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set-difference works as a filter function, but only for lists. What's about arrays and strings? Are there analogous functions for these types of data? If there are no such functions, what is the proper way to implement them?

For now I use this macro to process any sequence as a list (sometimes it's useful):

(defmacro treat-as-lists (vars &body body)
  (let ((type (gensym)))
    `(let ((,type (etypecase ,(car vars)
                    (string 'string)
                    (vector 'vector)
                    (list 'list)))
           ,@(mapcar (lambda (x) `(,x (coerce ,x 'list)))
       (coerce (progn ,@body) ,type))))

My filter:

(defun filter (what where &key key (test #'eql))
  (treat-as-lists (what where)
    (set-difference where what :key key :test test)))


CL-USER> (filter "cat" "can you take this cat away?")
"n you ke his  wy?"
CL-USER> (filter #(0 1) #(1 5 0 1 9 8 3 0))
#(5 9 8 3)
share|improve this question
There are not analogous functions in the standard for arrays and strings, but as you found out, you can define your own. Note that those coercions make the use of arrays and strings pointless. – Jun 20 '14 at 9:50
I don't like the coercion to a list, since it involves a lot of consing just for being able to express the set-difference idea. – Svante Jun 20 '14 at 18:42
up vote 2 down vote accepted

Since writing functions that works on all sequences types often means writing separate versions for lists and vectors, it's worthwhile to use standard functions that operate on sequences where you can. In this case, we can use position and remove-if. I've reversed the order of your arguments, in order to make this sequence-difference more like set-difference where the second argument is subtracted from the first.

(defun sequence-difference (seq1 seq2 &key (start1 0) end1 (start2 0) end2
                                           key (key1 key) (key2 key)
                                           test test-not)
  "Returns a new sequence of the same type of seq1 that contains the
elements of the subsequence of seq1 designated by start1 and end1, and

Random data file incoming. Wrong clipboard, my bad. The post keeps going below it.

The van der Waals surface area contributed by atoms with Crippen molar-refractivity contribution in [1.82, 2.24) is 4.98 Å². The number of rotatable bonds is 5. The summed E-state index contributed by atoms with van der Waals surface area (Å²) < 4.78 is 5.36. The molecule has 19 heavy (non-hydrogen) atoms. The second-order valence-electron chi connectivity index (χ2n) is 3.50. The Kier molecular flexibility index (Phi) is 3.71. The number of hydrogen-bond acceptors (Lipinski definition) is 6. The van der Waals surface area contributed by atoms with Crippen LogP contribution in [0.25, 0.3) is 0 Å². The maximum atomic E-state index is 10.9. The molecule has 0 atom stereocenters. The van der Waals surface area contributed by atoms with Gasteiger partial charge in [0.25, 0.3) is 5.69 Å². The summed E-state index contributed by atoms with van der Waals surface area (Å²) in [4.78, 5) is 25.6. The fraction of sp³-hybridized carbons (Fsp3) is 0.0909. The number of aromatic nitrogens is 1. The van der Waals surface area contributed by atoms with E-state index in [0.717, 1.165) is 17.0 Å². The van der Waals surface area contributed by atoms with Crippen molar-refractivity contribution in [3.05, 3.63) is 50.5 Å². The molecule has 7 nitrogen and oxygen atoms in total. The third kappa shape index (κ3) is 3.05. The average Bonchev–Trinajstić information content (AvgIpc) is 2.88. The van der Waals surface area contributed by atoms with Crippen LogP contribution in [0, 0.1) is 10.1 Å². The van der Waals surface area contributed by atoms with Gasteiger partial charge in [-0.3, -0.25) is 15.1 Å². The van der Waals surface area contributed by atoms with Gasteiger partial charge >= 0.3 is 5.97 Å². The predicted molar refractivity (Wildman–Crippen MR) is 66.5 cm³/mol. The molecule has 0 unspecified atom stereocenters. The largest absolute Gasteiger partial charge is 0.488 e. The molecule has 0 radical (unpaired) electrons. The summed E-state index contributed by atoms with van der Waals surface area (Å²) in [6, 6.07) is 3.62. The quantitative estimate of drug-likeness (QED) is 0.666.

in the same order, except for those that appear in the subsequence of
seq2 designated by start2 and end2. Test and test-not are used in the
usual way to elements produced by applying key1 (which defaults to
key) to elements from seq1 and by applying key2 (which defaults to
key) to elements from seq2."
  (flet ((in-seq2 (x)
           (not (null (position x seq2
                                :start start2 :end end2
                                :key key2
                                :test test :test-not test-not)))))
    (remove-if #'in-seq2 
               (subseq seq1 start1 end1)
               :key key1)))
(sequence-difference "can you take this cat away?" #(#\c #\a #\t))
;=> "n you ke his  wy?"

(sequence-difference "can you take this cat away?" #(#\c #\a #\t) :start1 3 :start2 1)
" you ke his c wy?"

Note that the standard also includes find, which works on arbitrary sequences, but find returns "an element of the sequence, or nil." This leads to ambiguity if nil is a member of the sequence. Position, on the other hand, returns either an index (which will be a number, and thus not nil) or null, so we can reliably determine whether an element is a in sequence.

There is one important difference here in that you're always getting a copy back here. The reason for that is subjective: Since sequence functions often take start and end index arguments, it's nice to include that functionality here. But, if we ask for (sequence-difference "foobar" "boa" :start1 2) then we want to remove the characters b, o, and a from the "foobar"'s subsequence "obar". What should we return though? "for" or "r"? That is, do we include the portion of seq1 that's outside the indices? In this solution, I've made the decision not to, and thus I'm doing (remove-if … (subseq seq1 …) …), and subseq always makes a copy. Set-difference, on the other hand, may return its list-1 or list-2 argument, if appropriate. This implementation generally won't return seq1 or seq2, except in some pathological cases (e.g., the empty list).

share|improve this answer
If seq2 gets big enough (more than a few tens of elements), it might be worthwhile to preprocess it and use a better scaling inner function. This optimization should be implemented depending on the length of the argument (but don't go too far in lists...). – Svante Jun 20 '14 at 18:44
That's a good point. I think that some implementations of things like remove-duplicates and set-difference will actually create a hash of the elements in the subtrahend. That only works when test is one of the four standard hash tests, but it would cover the default case. Remove-duplicates could at least cut down on the linear search time. – Joshua Taylor Jun 20 '14 at 18:49

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